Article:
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The Hill Institute launches angel analyst fellowship at Furman

Staff Report //March 1, 2022//

The Hill Institute launches angel analyst fellowship at Furman

Staff Report //March 1, 2022//

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When he was a young boy, Oscar Guillen and his mother emigrated to the United States from Honduras in search of economic opportunities. Now, the Furman University Asian studies major wants to help young people in Honduras start businesses and spur the economy there.

The program is open to all students at Furman, not just business majors and graduate students. (Photo/Furman University)A new program for Furman students, developed by The Robert and Margaret Hill Institute for Innovation and Entrepreneurship and in collaboration with VentureSouth, could help him do that.

Guillen is in the inaugural cohort of the Furman Angel Analyst Fellows, learning what it takes to be angel investors, according to a university news release.

“The goal is to provide students with the skills, experience and network to accelerate their learnings in early-stage venture investment,” whether they want to pursue a career as an investor or raise capital for their own ventures, Anthony Herrera, Furman’s chief innovation officer and executive director of The Hill Institute, said in the news release.

Charlie Banks, a managing director of VentureSouth, said students will get hands-on experience working with the VentureSouth team, participating in meetings, learning the firm’s due diligence process, and “seeing behind the curtain”

The group meets twice a week for eight weeks at Furman 101 in downtown Greenville, where they hear from entrepreneurs and business leaders, have facilitated discussions, go over case studies and exercises and receive mentoring. The last three weeks are spent on a due-diligence project, culminating in a presentation to VentureSouth. At the end of the program fellows have the chance to interview for two internship positions with the investment firm, according to the release.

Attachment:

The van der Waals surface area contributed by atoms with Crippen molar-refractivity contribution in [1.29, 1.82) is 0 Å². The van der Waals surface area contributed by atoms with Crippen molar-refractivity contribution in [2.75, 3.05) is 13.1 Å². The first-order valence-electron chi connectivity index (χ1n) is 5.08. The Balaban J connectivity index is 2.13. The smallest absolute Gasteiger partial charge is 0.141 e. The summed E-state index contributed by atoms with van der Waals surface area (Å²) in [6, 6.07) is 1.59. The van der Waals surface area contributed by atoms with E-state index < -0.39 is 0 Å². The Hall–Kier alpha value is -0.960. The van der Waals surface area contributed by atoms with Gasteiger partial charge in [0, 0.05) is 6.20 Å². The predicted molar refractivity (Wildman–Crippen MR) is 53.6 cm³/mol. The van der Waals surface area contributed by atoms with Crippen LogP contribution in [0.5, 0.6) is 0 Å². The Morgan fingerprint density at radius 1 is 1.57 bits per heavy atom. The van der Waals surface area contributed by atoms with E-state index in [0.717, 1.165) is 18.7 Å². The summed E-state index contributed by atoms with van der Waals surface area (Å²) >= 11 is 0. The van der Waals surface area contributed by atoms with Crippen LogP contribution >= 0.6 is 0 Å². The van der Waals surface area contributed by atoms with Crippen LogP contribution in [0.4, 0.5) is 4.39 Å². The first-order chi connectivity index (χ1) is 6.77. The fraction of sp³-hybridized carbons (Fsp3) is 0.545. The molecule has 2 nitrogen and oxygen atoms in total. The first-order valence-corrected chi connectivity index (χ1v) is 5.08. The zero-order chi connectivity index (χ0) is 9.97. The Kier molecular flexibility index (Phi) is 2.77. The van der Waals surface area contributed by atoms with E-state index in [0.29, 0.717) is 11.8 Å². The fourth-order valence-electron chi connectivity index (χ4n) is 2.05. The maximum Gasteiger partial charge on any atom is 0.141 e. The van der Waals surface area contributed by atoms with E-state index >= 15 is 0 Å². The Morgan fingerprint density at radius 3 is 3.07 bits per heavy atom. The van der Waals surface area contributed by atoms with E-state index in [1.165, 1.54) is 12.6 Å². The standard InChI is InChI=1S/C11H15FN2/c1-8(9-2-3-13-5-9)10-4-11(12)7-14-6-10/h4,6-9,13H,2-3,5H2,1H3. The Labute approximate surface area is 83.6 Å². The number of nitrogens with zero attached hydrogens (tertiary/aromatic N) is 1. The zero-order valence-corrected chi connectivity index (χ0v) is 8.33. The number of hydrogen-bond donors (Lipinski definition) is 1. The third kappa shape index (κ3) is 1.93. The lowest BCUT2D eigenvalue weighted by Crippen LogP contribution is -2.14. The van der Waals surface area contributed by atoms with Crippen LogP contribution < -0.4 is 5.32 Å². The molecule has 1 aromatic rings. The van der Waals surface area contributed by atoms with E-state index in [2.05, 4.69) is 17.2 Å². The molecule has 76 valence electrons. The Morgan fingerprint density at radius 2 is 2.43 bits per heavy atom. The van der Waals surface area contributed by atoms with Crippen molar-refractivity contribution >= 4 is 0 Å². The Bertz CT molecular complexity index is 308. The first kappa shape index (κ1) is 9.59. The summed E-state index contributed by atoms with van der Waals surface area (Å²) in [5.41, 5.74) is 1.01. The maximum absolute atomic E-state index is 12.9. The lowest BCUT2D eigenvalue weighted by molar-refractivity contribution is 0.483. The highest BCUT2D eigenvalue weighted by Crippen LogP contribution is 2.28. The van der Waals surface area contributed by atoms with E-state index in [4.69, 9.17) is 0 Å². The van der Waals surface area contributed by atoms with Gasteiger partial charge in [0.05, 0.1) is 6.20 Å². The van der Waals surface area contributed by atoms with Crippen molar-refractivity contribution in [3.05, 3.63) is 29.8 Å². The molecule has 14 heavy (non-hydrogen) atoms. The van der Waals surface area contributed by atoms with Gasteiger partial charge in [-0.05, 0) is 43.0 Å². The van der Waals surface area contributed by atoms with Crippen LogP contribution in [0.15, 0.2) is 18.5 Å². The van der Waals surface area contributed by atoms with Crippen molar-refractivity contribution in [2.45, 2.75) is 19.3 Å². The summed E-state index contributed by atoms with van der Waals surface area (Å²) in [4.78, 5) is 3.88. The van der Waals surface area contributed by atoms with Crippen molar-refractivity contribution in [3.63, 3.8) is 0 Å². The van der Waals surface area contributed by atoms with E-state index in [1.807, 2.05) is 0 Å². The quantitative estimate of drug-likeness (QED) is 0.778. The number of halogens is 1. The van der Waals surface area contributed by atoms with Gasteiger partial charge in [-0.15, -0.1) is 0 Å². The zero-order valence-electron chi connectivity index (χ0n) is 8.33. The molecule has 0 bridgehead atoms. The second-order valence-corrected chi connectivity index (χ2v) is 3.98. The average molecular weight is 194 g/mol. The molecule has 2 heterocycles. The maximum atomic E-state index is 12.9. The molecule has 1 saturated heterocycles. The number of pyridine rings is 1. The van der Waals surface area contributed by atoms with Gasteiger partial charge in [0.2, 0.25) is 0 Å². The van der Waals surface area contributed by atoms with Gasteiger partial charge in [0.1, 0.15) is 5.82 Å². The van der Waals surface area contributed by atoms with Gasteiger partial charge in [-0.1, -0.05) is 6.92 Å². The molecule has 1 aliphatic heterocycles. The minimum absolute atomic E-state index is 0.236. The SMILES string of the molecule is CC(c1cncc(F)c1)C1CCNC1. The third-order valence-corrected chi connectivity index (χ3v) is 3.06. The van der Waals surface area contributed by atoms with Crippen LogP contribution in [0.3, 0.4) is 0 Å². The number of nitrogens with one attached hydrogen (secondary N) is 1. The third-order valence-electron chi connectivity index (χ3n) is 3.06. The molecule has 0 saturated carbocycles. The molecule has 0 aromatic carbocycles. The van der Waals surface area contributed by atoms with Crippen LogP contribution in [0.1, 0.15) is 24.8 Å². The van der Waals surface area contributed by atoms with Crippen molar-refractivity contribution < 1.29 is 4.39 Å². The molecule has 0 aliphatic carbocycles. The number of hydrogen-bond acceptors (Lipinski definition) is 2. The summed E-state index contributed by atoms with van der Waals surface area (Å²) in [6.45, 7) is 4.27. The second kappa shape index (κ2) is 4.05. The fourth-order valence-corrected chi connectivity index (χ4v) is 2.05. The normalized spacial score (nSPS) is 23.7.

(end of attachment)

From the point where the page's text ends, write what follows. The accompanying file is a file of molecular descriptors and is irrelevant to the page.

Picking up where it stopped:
The first class includes students from every academic year, but future cohorts will be limited to sophomores and juniors, giving students an advantage when applying for competitive internships with venture capital, private equity and investment banking firms their junior and senior years, Herrera said.

Students from any major can apply, making the program unique and the first of its kind at a liberal arts and sciences university, Herrera said in the release, adding the handful of similar programs are at larger universities, and are either exclusive to business majors or to graduate students.

Banks said his firm has been impressed with Furman students who have interned there in recent years. He and Herrera talked about expanding opportunities and opening it up to non-business majors. They want Furman students to become part of a growing entrepreneurial ecosystem in South Carolina and the Southeast.

“Furman students have talent and the willingness to learn a new skill,” Banks said in the release. “In the past, if a student wanted to get involved in venture capital, they had to go outside the Southeast.”

Guillen said he aspires to start an angel investing group in Honduras, and possibly in Mexico, where his stepfather is from. The countries “need investment into entrepreneurs to create new business and economic opportunities,” he said in the release.